INTERVIEW: Steve Buscemi Does Time; Directing "Animal Factory"
INTERVIEW: Steve Buscemi Does Time; Directing "Animal Factory"
by Suzanne Ely
(indieWIRE/ 11.3.00) — If anything, Steve Buscemi is a study in contrasts. Throughout his career, Buscemi has balanced roles in archetypal independent films like “Reservoir Dogs,” “Fargo” and “Living in Oblivion” with acting gigs in big-budget productions like “Con Air” and “28 Days.” Buscemi pulls off comedy and drama, brutal violence and subtle emotion with equal aplomb. He’s soft-spoken and sometimes even hesitant, but Buscemi isn’t afraid to take on difficult subject matter in his films. Even while he is busy carving out a niche as one of the hardest working actors in independent film, Buscemi is still looking for new challenges. In 1996, he added writer/director to his feature film resume with the critically acclaimed “Trees Lounge.” For his second directorial feature, Buscemi has chosen an adaptation of Edward Bunker‘s gritty “The Animal Factory,” the story of a young man’s (Eddie Furlong) initiation into the fractured world of prison life.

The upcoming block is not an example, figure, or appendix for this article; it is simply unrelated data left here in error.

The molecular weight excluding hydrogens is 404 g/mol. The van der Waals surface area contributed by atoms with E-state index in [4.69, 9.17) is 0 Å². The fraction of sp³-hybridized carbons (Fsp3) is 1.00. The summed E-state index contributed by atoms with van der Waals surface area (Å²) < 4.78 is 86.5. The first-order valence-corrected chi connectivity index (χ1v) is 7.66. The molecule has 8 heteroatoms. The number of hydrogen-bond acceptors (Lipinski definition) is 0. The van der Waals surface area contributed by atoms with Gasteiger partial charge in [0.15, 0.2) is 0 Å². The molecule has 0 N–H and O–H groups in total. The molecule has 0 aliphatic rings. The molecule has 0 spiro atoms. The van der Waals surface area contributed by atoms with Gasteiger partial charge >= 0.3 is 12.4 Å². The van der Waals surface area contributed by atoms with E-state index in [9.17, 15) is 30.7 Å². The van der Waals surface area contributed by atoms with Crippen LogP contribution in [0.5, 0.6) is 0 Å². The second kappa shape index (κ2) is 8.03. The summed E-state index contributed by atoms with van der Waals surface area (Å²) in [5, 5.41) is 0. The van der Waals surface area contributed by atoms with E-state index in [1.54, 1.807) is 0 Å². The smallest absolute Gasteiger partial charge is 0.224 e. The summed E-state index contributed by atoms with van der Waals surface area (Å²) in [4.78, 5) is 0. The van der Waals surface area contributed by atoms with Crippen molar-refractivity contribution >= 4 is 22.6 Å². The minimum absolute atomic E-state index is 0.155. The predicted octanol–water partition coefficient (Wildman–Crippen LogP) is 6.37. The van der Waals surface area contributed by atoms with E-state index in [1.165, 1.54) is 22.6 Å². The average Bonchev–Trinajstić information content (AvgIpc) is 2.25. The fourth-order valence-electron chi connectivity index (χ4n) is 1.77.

With a script by Bunker and John Steppling, Buscemi inspires convincing and touching performances by an eclectic cast — Furlong, Willem Dafoe, Mickey Rourke, Tom Arnold and Danny Trejo. Buscemi shot the film in 29 days at Holmsburg State Prison, just outside Philadelphia. At the heart of the story is the tender and touching relationship that develops between a hardened convict, Earl Copen (Dafoe), and Ron Decker (Furlong), an educated 25-year-old pretty-boy who has squandered his relatively cushy station in life after getting caught up in drugs.